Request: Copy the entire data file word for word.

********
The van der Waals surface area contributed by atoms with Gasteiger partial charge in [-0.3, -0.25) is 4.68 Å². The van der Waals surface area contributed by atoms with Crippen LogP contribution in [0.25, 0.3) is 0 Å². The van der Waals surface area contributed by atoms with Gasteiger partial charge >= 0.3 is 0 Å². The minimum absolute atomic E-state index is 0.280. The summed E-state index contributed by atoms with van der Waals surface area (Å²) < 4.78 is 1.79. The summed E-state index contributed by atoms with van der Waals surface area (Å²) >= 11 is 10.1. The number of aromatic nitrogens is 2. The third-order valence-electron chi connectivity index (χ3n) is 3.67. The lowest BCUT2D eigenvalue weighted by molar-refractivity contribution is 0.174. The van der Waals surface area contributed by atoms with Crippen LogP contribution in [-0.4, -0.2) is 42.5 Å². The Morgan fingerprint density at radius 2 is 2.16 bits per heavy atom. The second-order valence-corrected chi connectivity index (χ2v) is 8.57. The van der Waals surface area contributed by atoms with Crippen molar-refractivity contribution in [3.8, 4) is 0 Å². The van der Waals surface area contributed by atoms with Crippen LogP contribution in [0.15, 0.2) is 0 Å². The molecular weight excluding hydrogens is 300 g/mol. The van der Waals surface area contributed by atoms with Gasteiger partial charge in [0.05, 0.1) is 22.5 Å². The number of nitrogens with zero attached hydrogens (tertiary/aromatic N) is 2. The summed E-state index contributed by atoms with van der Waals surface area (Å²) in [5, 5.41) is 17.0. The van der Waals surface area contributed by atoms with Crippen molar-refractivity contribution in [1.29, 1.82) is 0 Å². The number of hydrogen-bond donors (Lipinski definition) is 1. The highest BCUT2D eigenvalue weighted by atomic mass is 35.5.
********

The van der Waals surface area contributed by atoms with Gasteiger partial charge in [-0.3, -0.25) is 4.68 Å². The van der Waals surface area contributed by atoms with Crippen LogP contribution in [0.25, 0.3) is 0 Å². The van der Waals surface area contributed by atoms with Gasteiger partial charge >= 0.3 is 0 Å². The minimum absolute atomic E-state index is 0.280. The summed E-state index contributed by atoms with van der Waals surface area (Å²) < 4.78 is 1.79. The summed E-state index contributed by atoms with van der Waals surface area (Å²) >= 11 is 10.1. The number of aromatic nitrogens is 2. The third-order valence-electron chi connectivity index (χ3n) is 3.67. The lowest BCUT2D eigenvalue weighted by molar-refractivity contribution is 0.174. The van der Waals surface area contributed by atoms with Crippen LogP contribution in [-0.4, -0.2) is 42.5 Å². The Morgan fingerprint density at radius 2 is 2.16 bits per heavy atom. The second-order valence-corrected chi connectivity index (χ2v) is 8.57. The van der Waals surface area contributed by atoms with Crippen molar-refractivity contribution in [3.8, 4) is 0 Å². The van der Waals surface area contributed by atoms with Crippen LogP contribution in [0.15, 0.2) is 0 Å². The molecular weight excluding hydrogens is 300 g/mol. The van der Waals surface area contributed by atoms with Gasteiger partial charge in [0.05, 0.1) is 22.5 Å². The number of nitrogens with zero attached hydrogens (tertiary/aromatic N) is 2. The summed E-state index contributed by atoms with van der Waals surface area (Å²) in [5, 5.41) is 17.0. The van der Waals surface area contributed by atoms with Crippen molar-refractivity contribution in [1.29, 1.82) is 0 Å². The number of hydrogen-bond donors (Lipinski definition) is 1. The highest BCUT2D eigenvalue weighted by atomic mass is 35.5.